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  1. #1
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    Help with Droopy Apron

    I had an inquiry from a local pipe major regarding a kilt with a droopy apron. As can be seen in the photos, there is a saggy bit in the middle. It's there with or without a sporran. I took his measurements and compared them to the measurements of the kilt. The waist was okay, but the hips were quite a bit off. I calculated the measurements for how wide the apron should be at the hip and the pleat section as well. The apron was about right, but the pleat section was about 3 inches too wide. It looks like the hip buckle was just stuck on below the waist buckle instead of measuring.

    I have a couple of questions if I may:

    1. Am I correct in assuming that, to do it correctly, I would have to alter the pleats from both sides?

    2. Is this the only way to do it? I basically don't want to make a bigger job of it than it needs to be. I don't want it to be a situation where it's cheaper for the pipe major, or nearly so, to have another kilt made.

    Any assistance will be greatly appreciated.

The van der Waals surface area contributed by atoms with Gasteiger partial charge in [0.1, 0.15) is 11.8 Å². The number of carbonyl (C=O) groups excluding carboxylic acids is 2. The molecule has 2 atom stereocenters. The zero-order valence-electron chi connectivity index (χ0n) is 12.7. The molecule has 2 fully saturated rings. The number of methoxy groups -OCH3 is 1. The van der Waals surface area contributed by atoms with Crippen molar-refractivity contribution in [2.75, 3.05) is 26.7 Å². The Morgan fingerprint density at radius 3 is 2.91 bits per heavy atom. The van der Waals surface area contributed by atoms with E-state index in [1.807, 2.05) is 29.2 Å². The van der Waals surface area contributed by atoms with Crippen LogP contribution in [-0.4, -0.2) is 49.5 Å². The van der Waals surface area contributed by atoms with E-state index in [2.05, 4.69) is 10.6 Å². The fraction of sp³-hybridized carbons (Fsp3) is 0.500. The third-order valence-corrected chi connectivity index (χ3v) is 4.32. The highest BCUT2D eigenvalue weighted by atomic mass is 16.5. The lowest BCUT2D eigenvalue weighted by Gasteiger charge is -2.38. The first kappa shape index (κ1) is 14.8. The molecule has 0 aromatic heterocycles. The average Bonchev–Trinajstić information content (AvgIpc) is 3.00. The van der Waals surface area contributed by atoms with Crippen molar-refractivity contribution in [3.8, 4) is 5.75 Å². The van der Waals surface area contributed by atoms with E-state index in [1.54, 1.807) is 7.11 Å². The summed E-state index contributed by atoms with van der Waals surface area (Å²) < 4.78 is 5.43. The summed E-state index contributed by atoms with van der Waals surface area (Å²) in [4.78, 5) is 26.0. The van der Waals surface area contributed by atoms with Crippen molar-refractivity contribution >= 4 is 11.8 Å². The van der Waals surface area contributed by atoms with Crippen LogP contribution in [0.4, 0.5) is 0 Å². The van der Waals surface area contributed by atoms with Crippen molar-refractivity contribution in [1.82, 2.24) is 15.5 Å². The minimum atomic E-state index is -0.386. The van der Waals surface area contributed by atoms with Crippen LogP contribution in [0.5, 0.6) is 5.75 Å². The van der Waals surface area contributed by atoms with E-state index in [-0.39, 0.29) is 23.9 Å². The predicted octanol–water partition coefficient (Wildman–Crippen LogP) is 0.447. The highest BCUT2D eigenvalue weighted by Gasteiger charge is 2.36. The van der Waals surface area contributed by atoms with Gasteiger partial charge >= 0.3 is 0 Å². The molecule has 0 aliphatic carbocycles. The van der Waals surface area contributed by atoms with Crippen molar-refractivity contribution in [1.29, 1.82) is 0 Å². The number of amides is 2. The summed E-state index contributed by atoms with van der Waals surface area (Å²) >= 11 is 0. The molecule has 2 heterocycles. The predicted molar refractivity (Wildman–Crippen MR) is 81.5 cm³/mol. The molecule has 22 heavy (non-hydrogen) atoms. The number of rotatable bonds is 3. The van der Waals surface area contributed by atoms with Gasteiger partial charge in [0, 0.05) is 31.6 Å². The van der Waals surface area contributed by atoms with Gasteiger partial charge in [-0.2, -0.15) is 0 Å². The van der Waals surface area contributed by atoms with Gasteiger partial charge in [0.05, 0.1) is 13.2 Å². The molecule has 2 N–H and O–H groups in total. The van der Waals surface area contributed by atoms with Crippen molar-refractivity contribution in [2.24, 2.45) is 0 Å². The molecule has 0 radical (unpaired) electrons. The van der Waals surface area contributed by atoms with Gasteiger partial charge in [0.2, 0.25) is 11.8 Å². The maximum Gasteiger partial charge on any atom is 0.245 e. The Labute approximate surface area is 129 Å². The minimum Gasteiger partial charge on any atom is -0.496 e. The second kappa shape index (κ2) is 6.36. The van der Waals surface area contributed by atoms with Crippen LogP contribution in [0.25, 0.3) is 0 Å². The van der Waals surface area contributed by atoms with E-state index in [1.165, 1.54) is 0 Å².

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    Last edited by Arnot; 30th September 19 at 02:13 AM.

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  3. #2
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    Hi Arnot,

    Can you post a rear view, plus the person's measurements for hips and waist, plus the actual measurements across the apron at waist and hips and across the pleats at waist and hips? Also, could you lay the kilt out on the floor or a table and take a pic of the apron and pleats in one landscape view?

    In terms of alteration, it could be that just the apron needs altering, if the kiltmaker put too much in the hips - this could easily give rise to a "wave" across the apron. But, if it's the case that the waist fits fine in the pleats but there's too much in the hips (which would more likely give a "wave" in the pleats, rather than in the apron), that's not something that a simple alteration will solve because you would have to alter each pleat and make it smaller at the hips but not at the waist. Taking out a couple pleats is not the answer for two reasons. First, taking out pleats simultaneously makes the kilt smaller in the waist and the hips, which is a non-starter if the kilt actually fits OK in the waist. Second, because the pleats are cut out, removing pleats leaves you with nothing for the deep pleat or inverted pleat toward the top of the kilt unless you literally cut off the apron and underapron and seam them back onto the pleats section once you have removed the pleats you want to get rid of.